“[O]ur legislature specifically created a mechanism for DCS — or a guardian ad litem or a CASA — to express opposition to a petition to terminate parental rights,” Judge L. Mark Bailey wrote for the court. “That motion may be successful, but when it is not, we discern no impediment to proceeding” with a TPR petition.
A.B. received a psychological evaluation, which revealed she has cognitive disabilities that affect “her day-to-day living, including increased difficulty with problem-solving, lack of [judgment], difficulty interacting with peers in her environment, and difficulty with problem-solving on behalf of children.” It also found that she had an IQ of 64 due to a previous traumatic brain injury.
During supervised visits in November 2016, therapists noted aggressive and violent behavior among the children and that A.B. was unable to focus on more than one child at a time. During the same time, Ma.B’s visitation with mother was suspended.
Ma.B., 11 at the time, had exhibited instances of self-harm prior to October 2016, and failed to make any improvement in therapy sessions between February 2016 and October 2016. After suspending visitation, Ma.B. made “significant improvement, including being happier and more optimistic, reducing negative behavior, and progressing academically.”
Ultimately, the appellate court found there was sufficient evidence to terminate A.B.’s parental rights to all five children for their safety and best interests.
The case is remanded to correct scrivener’s errors in entering orders pertaining to children D.B., L.B., and Me.B.
Criminal — Revocation of Probation/Procedural Error
Scott A. Hall v. State of Indiana
Errors made in a petition filing were not sufficient to reverse revocation of a man’s probation, the Indiana Court of Appeals determined Aug. 1.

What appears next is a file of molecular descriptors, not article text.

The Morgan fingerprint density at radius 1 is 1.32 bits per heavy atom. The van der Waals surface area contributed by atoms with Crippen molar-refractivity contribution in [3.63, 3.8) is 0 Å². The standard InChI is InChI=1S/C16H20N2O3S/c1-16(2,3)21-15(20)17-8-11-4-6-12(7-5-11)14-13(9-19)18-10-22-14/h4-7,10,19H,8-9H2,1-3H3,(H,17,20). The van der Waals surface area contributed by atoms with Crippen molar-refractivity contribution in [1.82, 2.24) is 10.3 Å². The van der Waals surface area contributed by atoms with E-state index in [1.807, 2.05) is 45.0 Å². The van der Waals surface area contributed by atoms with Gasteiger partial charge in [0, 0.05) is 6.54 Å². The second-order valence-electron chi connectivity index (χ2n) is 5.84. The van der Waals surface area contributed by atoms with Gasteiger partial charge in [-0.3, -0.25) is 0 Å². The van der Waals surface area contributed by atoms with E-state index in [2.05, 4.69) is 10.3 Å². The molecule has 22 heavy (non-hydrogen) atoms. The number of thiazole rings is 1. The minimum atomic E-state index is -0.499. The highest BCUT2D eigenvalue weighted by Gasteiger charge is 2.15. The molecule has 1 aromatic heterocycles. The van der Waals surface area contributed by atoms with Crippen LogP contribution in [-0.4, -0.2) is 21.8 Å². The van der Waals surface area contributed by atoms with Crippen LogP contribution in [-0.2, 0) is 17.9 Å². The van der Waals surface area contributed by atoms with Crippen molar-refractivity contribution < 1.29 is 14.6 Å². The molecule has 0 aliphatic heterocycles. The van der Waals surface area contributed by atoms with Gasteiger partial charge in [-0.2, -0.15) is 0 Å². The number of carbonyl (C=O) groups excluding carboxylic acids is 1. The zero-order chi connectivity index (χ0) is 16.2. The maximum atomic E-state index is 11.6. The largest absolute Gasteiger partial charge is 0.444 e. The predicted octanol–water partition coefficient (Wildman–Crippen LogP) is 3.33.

In July 2011, Scott Hall was convicted of burglary and received a 20-year sentence to be served in a home incarceration program through community corrections.
Five years into his probation, Hall was charged with attempted robbery and battery, which he later pleaded guilty to. At the request of Hall’s probation officer, the deputy prosecuting attorney filed a petition to revoke Hall’s placement in the home detention program, alleging Hall had violated the terms of his placement.
Hall admitted to the alleged violation, leading the Clark Circuit Court to revoke his placement. Hall was ordered to serve the balance of his previously suspended sentence in the Department of Correction.
On appeal, Hall argued the petition was not properly before the trial court because the deputy prosecuting attorney filed the petition rather than the director of the community corrections program.
But the appellate court found that any potential error was procedural, not jurisdictional, and that Hall did not preserve the issue for review in Scott A. Hall v. State of Indiana, 17A-CR-3022.
Hall also alleged that fundamental error occurred and said he was never properly advised of the allegations against him due to “numerous factual errors and incorrect law [sic] that were contained in the petition.”
“While the petition to revoke his placement in community corrections did contain some inaccuracies, none of those inaccuracies related to the violations of the community corrections program that the State claimed Hall had committed,” Judge Edward Najam wrote.
The appellate also court noted Hall had been given notice of claimed violations in order to prepare his defense, had an opportunity to defend himself during the hearing on the petition to revoke his placement and had received a written notice of the claimed violation. Therefore, it found that Hall did not demonstrate that the trial court committed fundamental error.•